Sylvia - She helps Andy deal with the death of Bobby and when she goes back to work, she implores Andy to help her re-open the Suarez case. In the process, she gets the evidence needed to take down a major drug kingpin. When Cohen has to be taken off a case because of his attachment to Kirkendall, she takes over, which puts her in court against James Sinclaire,
Jill Kirkendall - Trying to raise her two children alone becomes hard for her when she loses Cohen as a friend and asset. She tries hard to help Dolores Mayo and when Mayo is killed, she leaps at the opportunity to go undercover to get the killer. In the process, she potentially taints the investigation, which leads Cohen to get short with her and for their relationship to fall apart. She does her best to keep things professional and she acts as Diane Russell's primary support, especially when Russell buys a bottle,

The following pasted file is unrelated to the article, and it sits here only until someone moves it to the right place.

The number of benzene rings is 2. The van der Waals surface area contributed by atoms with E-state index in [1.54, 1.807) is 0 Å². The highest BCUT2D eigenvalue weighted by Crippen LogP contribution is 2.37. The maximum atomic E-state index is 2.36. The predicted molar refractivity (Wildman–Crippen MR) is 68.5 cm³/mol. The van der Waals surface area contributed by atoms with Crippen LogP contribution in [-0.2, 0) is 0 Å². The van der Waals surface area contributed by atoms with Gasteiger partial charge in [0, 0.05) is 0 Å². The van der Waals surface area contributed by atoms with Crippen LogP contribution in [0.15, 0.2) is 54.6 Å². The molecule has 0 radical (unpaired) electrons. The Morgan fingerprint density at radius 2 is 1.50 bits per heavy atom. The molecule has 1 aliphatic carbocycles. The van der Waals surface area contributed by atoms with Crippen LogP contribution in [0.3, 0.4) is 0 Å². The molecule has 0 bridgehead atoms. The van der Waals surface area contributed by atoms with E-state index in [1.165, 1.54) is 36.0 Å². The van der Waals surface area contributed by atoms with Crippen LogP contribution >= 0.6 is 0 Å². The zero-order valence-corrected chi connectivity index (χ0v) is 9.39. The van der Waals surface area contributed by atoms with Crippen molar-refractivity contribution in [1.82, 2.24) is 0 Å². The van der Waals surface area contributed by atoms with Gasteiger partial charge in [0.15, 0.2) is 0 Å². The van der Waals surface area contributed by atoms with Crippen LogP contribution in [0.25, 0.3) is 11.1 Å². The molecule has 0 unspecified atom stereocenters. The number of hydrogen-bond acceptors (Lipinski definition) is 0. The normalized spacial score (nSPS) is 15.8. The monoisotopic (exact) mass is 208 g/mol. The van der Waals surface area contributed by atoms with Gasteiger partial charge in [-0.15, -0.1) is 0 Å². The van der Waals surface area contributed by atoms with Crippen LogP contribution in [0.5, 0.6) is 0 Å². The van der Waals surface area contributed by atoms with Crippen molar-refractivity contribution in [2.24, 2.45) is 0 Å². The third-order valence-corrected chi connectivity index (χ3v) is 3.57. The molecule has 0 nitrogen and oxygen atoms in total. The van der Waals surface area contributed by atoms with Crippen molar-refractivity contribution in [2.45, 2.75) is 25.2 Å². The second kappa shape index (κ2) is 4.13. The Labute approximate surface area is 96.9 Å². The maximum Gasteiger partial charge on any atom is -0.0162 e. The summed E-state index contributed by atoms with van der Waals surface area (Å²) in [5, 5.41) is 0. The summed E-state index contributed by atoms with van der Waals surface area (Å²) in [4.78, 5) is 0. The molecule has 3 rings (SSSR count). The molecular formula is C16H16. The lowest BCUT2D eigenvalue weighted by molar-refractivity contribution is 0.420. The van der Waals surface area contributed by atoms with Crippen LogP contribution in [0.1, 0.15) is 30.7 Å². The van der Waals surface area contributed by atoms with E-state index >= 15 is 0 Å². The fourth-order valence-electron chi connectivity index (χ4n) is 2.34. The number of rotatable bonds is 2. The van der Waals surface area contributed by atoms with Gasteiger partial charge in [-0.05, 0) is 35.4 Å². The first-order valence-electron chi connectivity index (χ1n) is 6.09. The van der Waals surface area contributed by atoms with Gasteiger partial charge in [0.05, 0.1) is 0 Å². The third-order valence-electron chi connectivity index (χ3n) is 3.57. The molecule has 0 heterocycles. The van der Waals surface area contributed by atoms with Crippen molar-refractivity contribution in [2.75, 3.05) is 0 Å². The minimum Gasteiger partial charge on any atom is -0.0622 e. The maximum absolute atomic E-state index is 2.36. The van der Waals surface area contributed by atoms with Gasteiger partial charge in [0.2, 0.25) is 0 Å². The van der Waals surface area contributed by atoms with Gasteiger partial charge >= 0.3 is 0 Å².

Dolores Mayo - Her life begins to spin out of control as she begins stripping on the side. She relies upon John Irving as a friend and she loses her job by simply failing to show up repeatedly. She gets into drugs and then is murdered by a millionaire,
John Irving - He returns to the squad when Dolores begins acting erratically and is killed. He turns to faith after Dolores's death, going so far as attempting to counsel James Mayo (Dolores's father). He lets critical information slip to James Mayo and is deeply relieved when Fancy does not fire him for his indiscretion,